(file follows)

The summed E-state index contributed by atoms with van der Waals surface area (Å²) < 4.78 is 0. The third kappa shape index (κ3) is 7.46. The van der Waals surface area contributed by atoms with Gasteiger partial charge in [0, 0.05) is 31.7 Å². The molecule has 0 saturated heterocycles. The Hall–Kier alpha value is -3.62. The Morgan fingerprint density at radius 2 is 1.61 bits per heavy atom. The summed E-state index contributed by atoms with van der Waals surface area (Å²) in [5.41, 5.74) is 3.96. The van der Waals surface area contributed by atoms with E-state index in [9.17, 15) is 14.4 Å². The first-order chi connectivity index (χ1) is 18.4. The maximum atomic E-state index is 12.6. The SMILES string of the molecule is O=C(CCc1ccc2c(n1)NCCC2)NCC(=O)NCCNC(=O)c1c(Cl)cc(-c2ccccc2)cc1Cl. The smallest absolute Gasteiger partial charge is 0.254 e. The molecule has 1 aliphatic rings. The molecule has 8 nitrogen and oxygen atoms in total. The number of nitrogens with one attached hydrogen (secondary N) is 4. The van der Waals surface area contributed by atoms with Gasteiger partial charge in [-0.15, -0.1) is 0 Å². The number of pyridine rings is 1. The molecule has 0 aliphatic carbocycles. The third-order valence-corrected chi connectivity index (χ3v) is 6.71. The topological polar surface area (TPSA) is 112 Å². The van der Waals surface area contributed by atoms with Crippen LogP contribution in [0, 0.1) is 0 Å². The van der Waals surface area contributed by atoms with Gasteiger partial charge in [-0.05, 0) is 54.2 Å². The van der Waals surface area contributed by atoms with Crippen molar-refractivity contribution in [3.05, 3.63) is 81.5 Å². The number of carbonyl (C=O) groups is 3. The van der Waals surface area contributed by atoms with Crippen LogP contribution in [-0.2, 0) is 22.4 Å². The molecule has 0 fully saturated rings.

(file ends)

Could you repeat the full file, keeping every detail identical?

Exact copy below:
The summed E-state index contributed by atoms with van der Waals surface area (Å²) < 4.78 is 0. The third kappa shape index (κ3) is 7.46. The van der Waals surface area contributed by atoms with Gasteiger partial charge in [0, 0.05) is 31.7 Å². The molecule has 0 saturated heterocycles. The Hall–Kier alpha value is -3.62. The Morgan fingerprint density at radius 2 is 1.61 bits per heavy atom. The summed E-state index contributed by atoms with van der Waals surface area (Å²) in [5.41, 5.74) is 3.96. The van der Waals surface area contributed by atoms with E-state index in [9.17, 15) is 14.4 Å². The first-order chi connectivity index (χ1) is 18.4. The maximum atomic E-state index is 12.6. The SMILES string of the molecule is O=C(CCc1ccc2c(n1)NCCC2)NCC(=O)NCCNC(=O)c1c(Cl)cc(-c2ccccc2)cc1Cl. The smallest absolute Gasteiger partial charge is 0.254 e. The molecule has 1 aliphatic rings. The molecule has 8 nitrogen and oxygen atoms in total. The number of nitrogens with one attached hydrogen (secondary N) is 4. The van der Waals surface area contributed by atoms with Gasteiger partial charge in [-0.15, -0.1) is 0 Å². The number of pyridine rings is 1. The molecule has 0 aliphatic carbocycles. The third-order valence-corrected chi connectivity index (χ3v) is 6.71. The topological polar surface area (TPSA) is 112 Å². The van der Waals surface area contributed by atoms with Crippen LogP contribution in [0, 0.1) is 0 Å². The van der Waals surface area contributed by atoms with Gasteiger partial charge in [-0.05, 0) is 54.2 Å². The van der Waals surface area contributed by atoms with Crippen molar-refractivity contribution in [3.05, 3.63) is 81.5 Å². The number of carbonyl (C=O) groups is 3. The van der Waals surface area contributed by atoms with Crippen LogP contribution in [-0.2, 0) is 22.4 Å². The molecule has 0 fully saturated rings.